Delving Into the McLaughlin Family Heritage at Tarella Cottage

Tarella Cottage play host to the rich tapestry of the McLaughlin family history. Like a captivating saga, weaving together the stories of generations past into a seamless narrative of heritage and legacy. From its humble beginnings as a holiday retreat to its current role as a living museum, Tarella has served as a beacon of history for the McLaughlin family. With each passing year, its walls have borne witness to the triumphs and tribulations, the joys and sorrows of those who have called it home. In this article we explore the McLaughlin family history.

John McLaughlin (1850 – 1918)

Sydney solicitor with premises ‘John McLaughlin & Son’ at Union Bank Chambers, Hunter Street, Sydney. Member of the Legislative Assembly NSW. Honorary Treasurer of the Incorporated Law Institute of NSW. Being in the NSW Volunteer Force, he was entitled, by an Act passed by the NSW Parliament in 1868, to ‘a grant of 50 acres of land’ which he chose at Wentworth Falls in the Blue Mountains of NSW. He built Tarella on the eastern end in 1890.

Mr. John McLaughlin. Solicitor

Ada Amanda McLaughlin (1860 – 1927)

The eldest daughter of successful merchant George Moore of ‘Farnham’ at Randwick, her childhood home still stands today. Her father’s brother, Charles Moore, was Lord Mayor of Sydney. He retired to Springwood NSW. Ada married John and had four children. All were raised at a large estate called ‘Yanko’ at Waverley. The family also enjoyed their holiday cottage ‘Tarella’ at Wentworth Falls. ‘Farnham’ was acquired by John and Ada some years after her father’s death.

Ada Amanda McLaughlin nee Moore

John Harley McLaughlin (1883 – 1953)

John Harley became a solicitor and joined his father at the Hunter Street practice. He was an Alderman of Waverley from 1908 to 1910. In various ways he acted unwisely. Upon the death of his father in 1918, John Harley was in control of the McLaughlin estate and the family experienced significant changes due to his actions. He promptly sold Farnham at Randwick, then Yanko at Waverley, which required Ada, Ida and Beryl to move to Tarella in the Blue Mountains.

John Harley McLaughlin. Solicitor and eldest son of John McLaughlin
Image from: State library of NSW, Research and Collections, Significant Collections, Subdivision Plans

Ida Madeline McLaughlin (1884 – 1980)

Ida and her siblings were very close to their Aunt Madeline Major (nee Moore) and Aunt Florence Rossiter (nee Moore). Ida was educated at Claremont College, Randwick. She enjoyed painting and there is evidence that Aunt Madeline taught her. She also enjoyed gardening. As we have no evidence of her career, she may have primarily been her mother’s companion until marrying a wealthy grazier, Harold Lindrea Lane, in 1927. Harold and Ida lived in Leura in a house which Beryl McLaughlin designed for them. They enjoyed bridge, golf and international travel. In 1966, Ida and Beryl travelled overseas together, returning with many small mementos which we have in Tarella.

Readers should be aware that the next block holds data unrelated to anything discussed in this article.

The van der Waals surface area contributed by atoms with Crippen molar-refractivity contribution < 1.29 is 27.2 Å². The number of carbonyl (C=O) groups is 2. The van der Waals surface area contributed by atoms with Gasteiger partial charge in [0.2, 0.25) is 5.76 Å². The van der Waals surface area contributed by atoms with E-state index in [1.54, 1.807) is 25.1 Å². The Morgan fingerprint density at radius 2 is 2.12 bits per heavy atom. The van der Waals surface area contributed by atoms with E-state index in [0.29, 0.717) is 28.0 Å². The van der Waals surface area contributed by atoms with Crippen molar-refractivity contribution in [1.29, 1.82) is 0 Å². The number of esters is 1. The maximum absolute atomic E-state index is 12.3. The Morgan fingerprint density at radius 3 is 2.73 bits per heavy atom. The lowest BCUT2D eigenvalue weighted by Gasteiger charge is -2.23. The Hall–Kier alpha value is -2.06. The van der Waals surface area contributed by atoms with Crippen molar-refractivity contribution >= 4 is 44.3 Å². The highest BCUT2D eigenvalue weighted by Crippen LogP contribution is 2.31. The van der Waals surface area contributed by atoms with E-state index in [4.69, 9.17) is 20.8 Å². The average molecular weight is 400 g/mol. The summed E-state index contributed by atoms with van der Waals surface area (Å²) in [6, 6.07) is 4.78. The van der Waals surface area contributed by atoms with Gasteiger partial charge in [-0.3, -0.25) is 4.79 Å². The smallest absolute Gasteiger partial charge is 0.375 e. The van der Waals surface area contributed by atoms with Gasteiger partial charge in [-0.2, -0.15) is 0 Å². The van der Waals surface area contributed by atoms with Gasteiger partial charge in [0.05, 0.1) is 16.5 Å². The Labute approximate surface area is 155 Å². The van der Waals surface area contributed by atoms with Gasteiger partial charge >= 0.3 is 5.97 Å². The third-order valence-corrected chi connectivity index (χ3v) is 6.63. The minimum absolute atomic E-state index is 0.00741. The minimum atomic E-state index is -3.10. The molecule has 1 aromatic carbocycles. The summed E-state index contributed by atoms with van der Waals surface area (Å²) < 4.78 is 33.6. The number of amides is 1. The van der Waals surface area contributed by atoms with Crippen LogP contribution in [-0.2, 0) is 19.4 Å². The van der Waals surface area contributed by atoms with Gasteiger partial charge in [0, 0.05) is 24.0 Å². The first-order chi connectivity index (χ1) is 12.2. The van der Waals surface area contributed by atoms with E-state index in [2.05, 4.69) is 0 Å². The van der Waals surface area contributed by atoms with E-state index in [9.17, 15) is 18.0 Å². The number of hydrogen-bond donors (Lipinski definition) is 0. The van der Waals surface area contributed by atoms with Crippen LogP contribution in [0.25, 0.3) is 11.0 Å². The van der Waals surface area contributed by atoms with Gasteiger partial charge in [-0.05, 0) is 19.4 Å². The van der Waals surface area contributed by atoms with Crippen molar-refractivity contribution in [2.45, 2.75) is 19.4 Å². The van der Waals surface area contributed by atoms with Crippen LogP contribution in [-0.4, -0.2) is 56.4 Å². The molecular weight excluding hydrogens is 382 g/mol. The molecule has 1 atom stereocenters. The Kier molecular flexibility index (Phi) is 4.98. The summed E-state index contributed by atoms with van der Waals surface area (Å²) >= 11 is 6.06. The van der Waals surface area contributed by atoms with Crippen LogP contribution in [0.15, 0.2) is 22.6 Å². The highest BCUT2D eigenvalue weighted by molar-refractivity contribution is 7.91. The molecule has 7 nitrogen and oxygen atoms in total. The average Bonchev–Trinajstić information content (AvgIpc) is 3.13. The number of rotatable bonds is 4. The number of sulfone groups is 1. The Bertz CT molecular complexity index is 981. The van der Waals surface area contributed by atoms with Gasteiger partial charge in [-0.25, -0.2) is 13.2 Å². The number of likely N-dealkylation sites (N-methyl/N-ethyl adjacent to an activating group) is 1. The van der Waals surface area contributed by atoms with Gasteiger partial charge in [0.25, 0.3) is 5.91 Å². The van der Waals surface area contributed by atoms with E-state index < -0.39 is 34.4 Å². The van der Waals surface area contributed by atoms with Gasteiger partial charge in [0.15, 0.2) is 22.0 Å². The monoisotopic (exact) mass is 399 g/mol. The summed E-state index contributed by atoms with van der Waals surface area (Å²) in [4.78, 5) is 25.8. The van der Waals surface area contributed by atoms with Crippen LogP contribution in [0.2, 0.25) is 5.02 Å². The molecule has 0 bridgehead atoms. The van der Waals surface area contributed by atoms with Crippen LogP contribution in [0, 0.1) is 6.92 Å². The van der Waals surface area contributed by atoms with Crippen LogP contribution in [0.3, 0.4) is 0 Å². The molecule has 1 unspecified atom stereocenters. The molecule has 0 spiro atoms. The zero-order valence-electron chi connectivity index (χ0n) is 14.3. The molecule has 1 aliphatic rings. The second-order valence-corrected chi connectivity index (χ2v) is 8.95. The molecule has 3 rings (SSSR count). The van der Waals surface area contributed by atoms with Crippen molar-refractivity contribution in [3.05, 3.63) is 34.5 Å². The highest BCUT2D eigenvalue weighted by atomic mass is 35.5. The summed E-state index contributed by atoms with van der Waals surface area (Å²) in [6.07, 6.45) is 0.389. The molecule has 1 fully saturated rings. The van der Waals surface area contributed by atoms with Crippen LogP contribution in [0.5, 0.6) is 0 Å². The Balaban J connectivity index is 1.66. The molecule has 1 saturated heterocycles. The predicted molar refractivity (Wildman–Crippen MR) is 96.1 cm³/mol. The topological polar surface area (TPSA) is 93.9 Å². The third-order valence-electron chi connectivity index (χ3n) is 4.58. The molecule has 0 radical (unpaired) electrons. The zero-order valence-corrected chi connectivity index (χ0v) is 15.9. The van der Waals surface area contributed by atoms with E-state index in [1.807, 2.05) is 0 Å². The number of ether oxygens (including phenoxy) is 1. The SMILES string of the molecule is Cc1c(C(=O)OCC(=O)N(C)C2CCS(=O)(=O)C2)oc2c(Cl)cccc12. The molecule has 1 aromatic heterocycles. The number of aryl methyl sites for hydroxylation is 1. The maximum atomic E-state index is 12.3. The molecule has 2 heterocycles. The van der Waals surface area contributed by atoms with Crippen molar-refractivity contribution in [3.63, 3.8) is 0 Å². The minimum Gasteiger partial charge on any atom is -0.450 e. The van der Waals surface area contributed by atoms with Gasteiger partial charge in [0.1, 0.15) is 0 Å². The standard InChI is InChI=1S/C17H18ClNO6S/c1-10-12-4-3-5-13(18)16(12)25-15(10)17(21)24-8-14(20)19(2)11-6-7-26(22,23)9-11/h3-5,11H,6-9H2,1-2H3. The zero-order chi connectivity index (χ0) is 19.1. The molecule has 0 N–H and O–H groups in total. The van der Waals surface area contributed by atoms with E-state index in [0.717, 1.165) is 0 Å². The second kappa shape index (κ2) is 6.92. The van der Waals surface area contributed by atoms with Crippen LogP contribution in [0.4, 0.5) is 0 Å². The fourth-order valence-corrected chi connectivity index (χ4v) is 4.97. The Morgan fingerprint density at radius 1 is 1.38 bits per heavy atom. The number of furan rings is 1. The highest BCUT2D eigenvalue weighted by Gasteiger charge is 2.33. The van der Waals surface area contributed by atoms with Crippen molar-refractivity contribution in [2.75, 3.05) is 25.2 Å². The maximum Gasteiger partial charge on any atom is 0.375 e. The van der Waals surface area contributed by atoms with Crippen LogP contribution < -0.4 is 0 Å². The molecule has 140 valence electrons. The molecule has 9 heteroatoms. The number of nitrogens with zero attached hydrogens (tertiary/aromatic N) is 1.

Studio portrait of young Ida McLaughlin

Major Geoffrey McLaughlin (1887 – 1917)

After doing very well in his early education, Geoffrey became a barrister in 1913. He also served with the Australian Field Artillery at Victoria Barracks and, when WW1 occurred, was one of the first to volunteer. Captain McLaughlin departed in the First Expeditionary Force for Egypt aboard HMAT Argyllshire on 18th October 1914. During 3 years at war, he served tirelessly. He was Mentioned in Dispatches, awarded the Military Cross and, on the eve of his 30th birthday, was promoted to the rank of Temporary Lieutenant Colonel in command of the First Artillery Brigade. Sadly, Major McLaughlin did not return home. He died from injuries received during a bomb attack and is buried in Belgium at Lijssenthoek Military Cemetery.

From 1914 to 1917, while serving abroad in WW1, Major McLaughlin posted dozens of letters home to his family and many contained photographs. These provide a unique description of his experiences and have been published in the book called ‘Dear Em’ which you will find on our Shop Page. ‘Dear Em’ was compiled and edited by Susan Warmbath, 2014.

Beryl Mary McLaughlin (1888 – 1988)

After education at Claremont College, Beryl obtained a science degree at Sydney University and became a school teacher. Due to tragic repercussions of WW1, she never married. Soon after the death of her father she returned to Sydney University and, in 1922, was one of the first 3 women to achieve an architectural degree there.

Until 1933 (when the firm closed due to the Depression) Beryl was employed in Sydney by Henry White, a prominent New Zealand architect. From 1927, Beryl and her sister Ida lived in the Blue Mountains near Tarella, then later back at Tarella well into their old age. Together they were early members and generous patrons of the Blue Mountains Historical Society, providing Tarella as a meeting place and building a museum to house a growing collection of historic items. Beryl lived to be almost 100 years of age. She bequeathed her estate to the the Blue Mountains Historical Society.